Taylor Swiftâs âAll Too Wellâ lyrics hints on age causing her breakup with Jake Gyllenhaal
Taylor Swift in her “All Too Well” song which was released on Friday November 12 on her rerecorded “Red” album, hinted on her nine-year age gap with Jake Gyllenhaal being the reason for their breakup.
Swift sings, “You said if we had been closer in age maybe it would have been fine / And that made me want to die.”
The 31-year-old singer has never officially confirmed the song is about Gyllenhaal, 40, but it’s become widely accepted that it is.
Additional lyrics in her rerecorded version point to the heartbreak she felt at the time, with lyrics such as, “They say all’s well that ends well, but I’m in a new hell / Every time you double cross my mind.”
Actor Jake Gylenhaal reportedly dated the Grammy winner from October to December 2010 when they split just before her 21st birthday, which also plays a role in the updated tune. Swift sang “You, who charmed my dad with self-effacing jokes / Sipping coffee like you were on a late-night show / But then he watched me watch the front door all night, willing you to come / And he said, ‘It’s supposed to be fun turning 21.”
In an Instagram post, Swift said “Red” “resembled a heartbroken person” musically and lyrically. She wrote;
“It was all over the place, a fractured mosaic of feelings that somehow all fit together in the end.
“Happy, free, confused, lonely, devastated, euphoric, wild, and tortured by memories past.”
On I Bet You Think About Me, she sings:
“You can’t help who you fall for, and you and I fell like an early spring snow. But reality crept in, you said we’re too different. You laughed at my dreams, rolled your eyes at my jokes.
“Mr. Superior Thinking, do you have all the space that you need? I don’t have to be your shrink to know that you’ll never be happy, and I bet you think about me.”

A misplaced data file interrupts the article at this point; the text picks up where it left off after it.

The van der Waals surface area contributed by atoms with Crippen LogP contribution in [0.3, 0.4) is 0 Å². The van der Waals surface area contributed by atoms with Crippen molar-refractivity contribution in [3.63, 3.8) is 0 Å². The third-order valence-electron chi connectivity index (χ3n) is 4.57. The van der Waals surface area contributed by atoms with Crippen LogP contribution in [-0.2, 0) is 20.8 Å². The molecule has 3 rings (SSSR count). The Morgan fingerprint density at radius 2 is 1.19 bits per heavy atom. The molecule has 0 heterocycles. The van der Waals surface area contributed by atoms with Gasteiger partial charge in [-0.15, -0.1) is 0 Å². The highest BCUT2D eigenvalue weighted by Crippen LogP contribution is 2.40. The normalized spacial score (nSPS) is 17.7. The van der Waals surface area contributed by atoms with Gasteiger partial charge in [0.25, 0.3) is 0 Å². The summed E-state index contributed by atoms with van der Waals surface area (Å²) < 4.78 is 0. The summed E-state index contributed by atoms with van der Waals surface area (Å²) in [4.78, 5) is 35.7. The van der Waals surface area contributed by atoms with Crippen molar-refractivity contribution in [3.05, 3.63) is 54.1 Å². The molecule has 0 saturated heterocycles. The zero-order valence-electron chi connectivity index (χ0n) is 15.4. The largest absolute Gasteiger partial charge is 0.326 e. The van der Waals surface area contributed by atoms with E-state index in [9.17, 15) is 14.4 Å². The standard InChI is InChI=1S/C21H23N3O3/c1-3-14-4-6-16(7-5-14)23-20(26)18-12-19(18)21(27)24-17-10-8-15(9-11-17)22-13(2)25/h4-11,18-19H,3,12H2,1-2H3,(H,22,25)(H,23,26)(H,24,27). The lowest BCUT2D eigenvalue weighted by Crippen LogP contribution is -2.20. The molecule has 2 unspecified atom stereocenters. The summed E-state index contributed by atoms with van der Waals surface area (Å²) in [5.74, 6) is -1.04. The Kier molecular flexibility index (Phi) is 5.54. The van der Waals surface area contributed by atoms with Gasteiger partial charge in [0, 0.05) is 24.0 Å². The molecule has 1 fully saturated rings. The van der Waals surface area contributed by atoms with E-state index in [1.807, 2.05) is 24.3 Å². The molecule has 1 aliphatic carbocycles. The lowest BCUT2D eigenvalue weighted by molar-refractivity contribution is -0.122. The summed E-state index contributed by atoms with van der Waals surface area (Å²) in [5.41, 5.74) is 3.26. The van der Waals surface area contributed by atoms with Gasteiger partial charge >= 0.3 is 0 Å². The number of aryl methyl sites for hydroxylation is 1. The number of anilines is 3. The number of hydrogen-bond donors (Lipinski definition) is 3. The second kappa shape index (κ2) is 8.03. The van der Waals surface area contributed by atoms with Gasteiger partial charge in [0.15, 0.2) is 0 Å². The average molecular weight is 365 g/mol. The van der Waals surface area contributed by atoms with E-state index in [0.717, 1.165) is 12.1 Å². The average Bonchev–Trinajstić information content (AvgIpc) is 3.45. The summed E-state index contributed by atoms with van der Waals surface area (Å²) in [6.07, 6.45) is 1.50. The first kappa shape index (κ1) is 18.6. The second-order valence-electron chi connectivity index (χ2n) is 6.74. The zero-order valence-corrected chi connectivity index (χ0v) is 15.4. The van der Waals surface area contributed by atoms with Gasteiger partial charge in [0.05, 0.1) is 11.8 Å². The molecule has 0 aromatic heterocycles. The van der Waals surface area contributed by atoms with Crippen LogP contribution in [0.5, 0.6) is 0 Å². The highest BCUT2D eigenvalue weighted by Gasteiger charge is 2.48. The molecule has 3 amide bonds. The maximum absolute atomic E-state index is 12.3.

Later in the track she accuses him of being “scared not to be hip, scared to get old”, and even refers to the fact that he probably wouldn’t be too impressed to hear the song.
“I bet you think about me when you say, ‘Oh my God, she’s insane, she wrote a song about me’.” But in the more introspective Nothing New, she opens up about her fears over being considered a has-been. At the time she was just 22 and six years into her career.
Singing with US artist Phoebe Bridgers, she ponders:
“They tell you while you’re young, girls, go out and have your fun. Then they hunt and slay the ones who actually do it, criticise the way you fly when you’re soaring through the sky. Shoot you down and then they sigh and say, ‘She looks like she’s been through it’. Lord, what will become of me once I’ve lost my novelty?”
Then the chorus goes: “Will you still want me when I’m nothing new?” The beautiful album, which will go down as one of Taylor’s best, features other new songs Message In A Bottle, Forever Winter, The Very First Night and an Ed Sheeran collaboration titled Run.
She has also covered her own tunes Better Man, which was recorded by Little Big Town, and Babe, which she gave to country duo Sugarland. The finale is a ten-minute, extended version of the album’s fifth track All Too Well, which fans will find a real tear-jerker.
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